This created between the couple, said Ungoed-Thomas J, an implication of confidence which the law must respect. He could – and so ordered – protect the confidences by reporting restrictions injunction. What the judge said of marital confidences remains important in the law today (as more recent case law confirms: see eg Imerman v Tchenguiz and ors  EWCA Civ 908,  Fam 116,  2 FLR 814).
Despite defended divorces being in open court – when that would normally mean that all that was said, and all documents read in court or referred to could be published – s 1(1)(b) puts a clear statutory brake on such publication. That means the media can only publish and print with care; and in the terms only of the information set out in Judicial Proceedings (Regulation of Reports) Act 1926 s 1(1)(b).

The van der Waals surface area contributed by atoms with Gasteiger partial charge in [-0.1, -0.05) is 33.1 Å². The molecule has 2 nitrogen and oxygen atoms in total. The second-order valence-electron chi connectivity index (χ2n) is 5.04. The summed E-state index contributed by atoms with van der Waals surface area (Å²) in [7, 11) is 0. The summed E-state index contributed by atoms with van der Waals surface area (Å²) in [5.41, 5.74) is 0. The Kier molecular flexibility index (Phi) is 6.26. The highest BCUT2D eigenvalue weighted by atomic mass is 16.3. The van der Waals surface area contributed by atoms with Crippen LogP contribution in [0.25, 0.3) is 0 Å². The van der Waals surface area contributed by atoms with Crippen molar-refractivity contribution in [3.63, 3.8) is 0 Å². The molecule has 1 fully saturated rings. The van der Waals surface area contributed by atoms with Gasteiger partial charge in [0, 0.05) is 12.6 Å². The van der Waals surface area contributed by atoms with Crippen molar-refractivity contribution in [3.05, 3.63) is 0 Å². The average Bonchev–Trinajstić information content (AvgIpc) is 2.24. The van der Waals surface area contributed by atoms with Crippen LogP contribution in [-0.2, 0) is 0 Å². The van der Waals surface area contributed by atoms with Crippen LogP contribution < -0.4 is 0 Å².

And if a media representative or other non-party to proceedings formally want information about a divorce, they can ask the court afterwards for a copy of any order made in open court (FPR 2010 r 29.12(2)).